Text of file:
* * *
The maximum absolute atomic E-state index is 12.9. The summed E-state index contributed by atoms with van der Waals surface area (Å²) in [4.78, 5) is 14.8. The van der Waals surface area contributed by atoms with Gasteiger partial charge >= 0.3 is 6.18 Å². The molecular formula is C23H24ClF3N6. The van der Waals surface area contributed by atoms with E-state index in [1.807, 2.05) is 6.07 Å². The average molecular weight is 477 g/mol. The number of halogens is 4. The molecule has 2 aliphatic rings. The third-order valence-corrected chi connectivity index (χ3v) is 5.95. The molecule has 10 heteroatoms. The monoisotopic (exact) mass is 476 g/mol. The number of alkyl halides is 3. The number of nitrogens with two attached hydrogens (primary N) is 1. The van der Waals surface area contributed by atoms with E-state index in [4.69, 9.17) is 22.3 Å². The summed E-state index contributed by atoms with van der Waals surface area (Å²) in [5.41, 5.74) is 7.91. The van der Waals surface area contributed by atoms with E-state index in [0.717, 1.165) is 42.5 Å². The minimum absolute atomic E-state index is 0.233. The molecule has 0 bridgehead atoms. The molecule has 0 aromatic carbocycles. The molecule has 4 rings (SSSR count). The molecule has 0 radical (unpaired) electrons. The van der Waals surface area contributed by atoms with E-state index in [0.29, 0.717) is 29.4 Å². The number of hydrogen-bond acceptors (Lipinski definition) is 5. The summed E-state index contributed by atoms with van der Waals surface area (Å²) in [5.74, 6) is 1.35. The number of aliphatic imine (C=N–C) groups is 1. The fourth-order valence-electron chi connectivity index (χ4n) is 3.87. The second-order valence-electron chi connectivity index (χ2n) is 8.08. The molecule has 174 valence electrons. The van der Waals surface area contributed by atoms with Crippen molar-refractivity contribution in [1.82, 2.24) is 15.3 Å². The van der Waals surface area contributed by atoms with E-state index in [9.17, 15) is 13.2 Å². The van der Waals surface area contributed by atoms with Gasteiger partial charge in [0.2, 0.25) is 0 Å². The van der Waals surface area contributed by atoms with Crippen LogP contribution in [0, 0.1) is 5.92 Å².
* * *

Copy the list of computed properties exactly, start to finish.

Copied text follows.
The maximum absolute atomic E-state index is 12.9. The summed E-state index contributed by atoms with van der Waals surface area (Å²) in [4.78, 5) is 14.8. The van der Waals surface area contributed by atoms with Gasteiger partial charge >= 0.3 is 6.18 Å². The molecular formula is C23H24ClF3N6. The van der Waals surface area contributed by atoms with E-state index in [1.807, 2.05) is 6.07 Å². The average molecular weight is 477 g/mol. The number of halogens is 4. The molecule has 2 aliphatic rings. The third-order valence-corrected chi connectivity index (χ3v) is 5.95. The molecule has 10 heteroatoms. The monoisotopic (exact) mass is 476 g/mol. The number of alkyl halides is 3. The number of nitrogens with two attached hydrogens (primary N) is 1. The van der Waals surface area contributed by atoms with E-state index in [4.69, 9.17) is 22.3 Å². The summed E-state index contributed by atoms with van der Waals surface area (Å²) in [5.41, 5.74) is 7.91. The van der Waals surface area contributed by atoms with E-state index in [0.717, 1.165) is 42.5 Å². The minimum absolute atomic E-state index is 0.233. The molecule has 0 bridgehead atoms. The molecule has 0 aromatic carbocycles. The molecule has 4 rings (SSSR count). The molecule has 0 radical (unpaired) electrons. The van der Waals surface area contributed by atoms with E-state index in [0.29, 0.717) is 29.4 Å². The number of hydrogen-bond acceptors (Lipinski definition) is 5. The summed E-state index contributed by atoms with van der Waals surface area (Å²) in [5.74, 6) is 1.35. The number of aliphatic imine (C=N–C) groups is 1. The fourth-order valence-electron chi connectivity index (χ4n) is 3.87. The second-order valence-electron chi connectivity index (χ2n) is 8.08. The molecule has 174 valence electrons. The van der Waals surface area contributed by atoms with Crippen molar-refractivity contribution in [1.82, 2.24) is 15.3 Å². The van der Waals surface area contributed by atoms with E-state index in [9.17, 15) is 13.2 Å². The van der Waals surface area contributed by atoms with Gasteiger partial charge in [0.2, 0.25) is 0 Å². The van der Waals surface area contributed by atoms with Crippen LogP contribution in [0, 0.1) is 5.92 Å².